Prior to the Lincoln Mills decision, the Court of Appeals for this circuit, on a motion to stay a suit for damages under a collective bargaining agreement because of the existence of an arbitration clause, held that Section 3 of the Federal Arbitration Act, 9 U.S.C., furnished the law for the proceeding. Signal-Stat Corp. v. Local 475, 2 Cir., 1956, 235 F.2d 298. In any event, Section 10 of the Federal Arbitration Act and Section 1462 of the New York Civil Practice Act have essentially the same grounds for objections to the confirmation of an arbitrator's award. Reference is made to the latter section not only because of the language in the Engineers Ass'n case, supra, but because of the wording in Paragraph 52 of the collective bargaining agreement, which states that the decision rendered by the Impartial Chairman:

 'shall have the effect of a judgment entered upon an award made, as provided by the Arbitration Laws of the State of New York, entitling the entry of judgment in a court of competent jurisdiction against the defaulting party who fails to carry out or abide by (his decision).'

 The Contractors' first objection that the moving papers are incomplete is frivolous in the extreme and warrants little comment. Both the arbitrator's award and the collective bargaining agreements are part of the moving papers before this court by reference to the exhibits attached to the moving papers submitted to the state court where this proceeding was originally instituted. Copies of all those papers were served on the Contractors. They have been filed with this court pursuant to the order of removal, and it would serve little purpose to require them to be set forth in extenso again to add to the already voluminous papers before the court on this motion.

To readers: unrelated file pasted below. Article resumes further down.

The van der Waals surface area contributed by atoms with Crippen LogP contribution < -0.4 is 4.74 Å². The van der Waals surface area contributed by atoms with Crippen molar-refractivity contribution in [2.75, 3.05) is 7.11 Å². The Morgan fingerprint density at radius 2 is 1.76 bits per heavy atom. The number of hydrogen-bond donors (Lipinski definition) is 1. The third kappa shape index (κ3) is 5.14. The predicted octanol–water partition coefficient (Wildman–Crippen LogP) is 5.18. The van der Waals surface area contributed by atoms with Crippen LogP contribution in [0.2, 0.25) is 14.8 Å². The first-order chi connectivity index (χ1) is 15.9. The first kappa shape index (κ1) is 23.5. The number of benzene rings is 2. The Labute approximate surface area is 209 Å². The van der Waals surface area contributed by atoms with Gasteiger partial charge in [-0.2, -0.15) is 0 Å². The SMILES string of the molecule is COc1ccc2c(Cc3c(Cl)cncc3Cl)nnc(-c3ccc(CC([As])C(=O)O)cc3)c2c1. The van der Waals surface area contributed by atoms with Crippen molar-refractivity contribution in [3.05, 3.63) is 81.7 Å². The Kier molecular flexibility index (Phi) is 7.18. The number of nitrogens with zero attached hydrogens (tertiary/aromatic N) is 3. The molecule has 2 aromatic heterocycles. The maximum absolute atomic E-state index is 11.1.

The Contractors' second ground for opposing this motion is that there was no contract in force upon which the award could be founded. They assert that a strike which the Union called on June 24, 1958 was a breach of the contract which freed the Contractors from any further obligations thereunder.

 The contract provides that:

 'In the event of a substantial violation of this clause (no-strike clause) on the part of the Union, the Association shall have the option to terminate this agreement. The existence or non-existence of such substantial violation shall be determined by the Impartial Chairman on all the facts and circumstances.' Paragraph 51, Collective Agreement, United Popular Dress Manufacturers' Association with I.L.G.W.U. and Dress Makers' Joint Council.

 If the Union breached the agreement by calling a strike, the Contractors' remedy was to proceed to arbitration. This is what they contracted to do. A possible alternative was to give notice that they were exercising their option to terminate the agreement. Whether the Union could have successfully moved to compel arbitration of the efficacy of such a notice pursuant to the above quoted paragraph is a matter that need not be discussed at this time. See 8 Syracuse Law Rev. 243. Contractors took neither step, but rather engaged with some of their employees in picketing the ...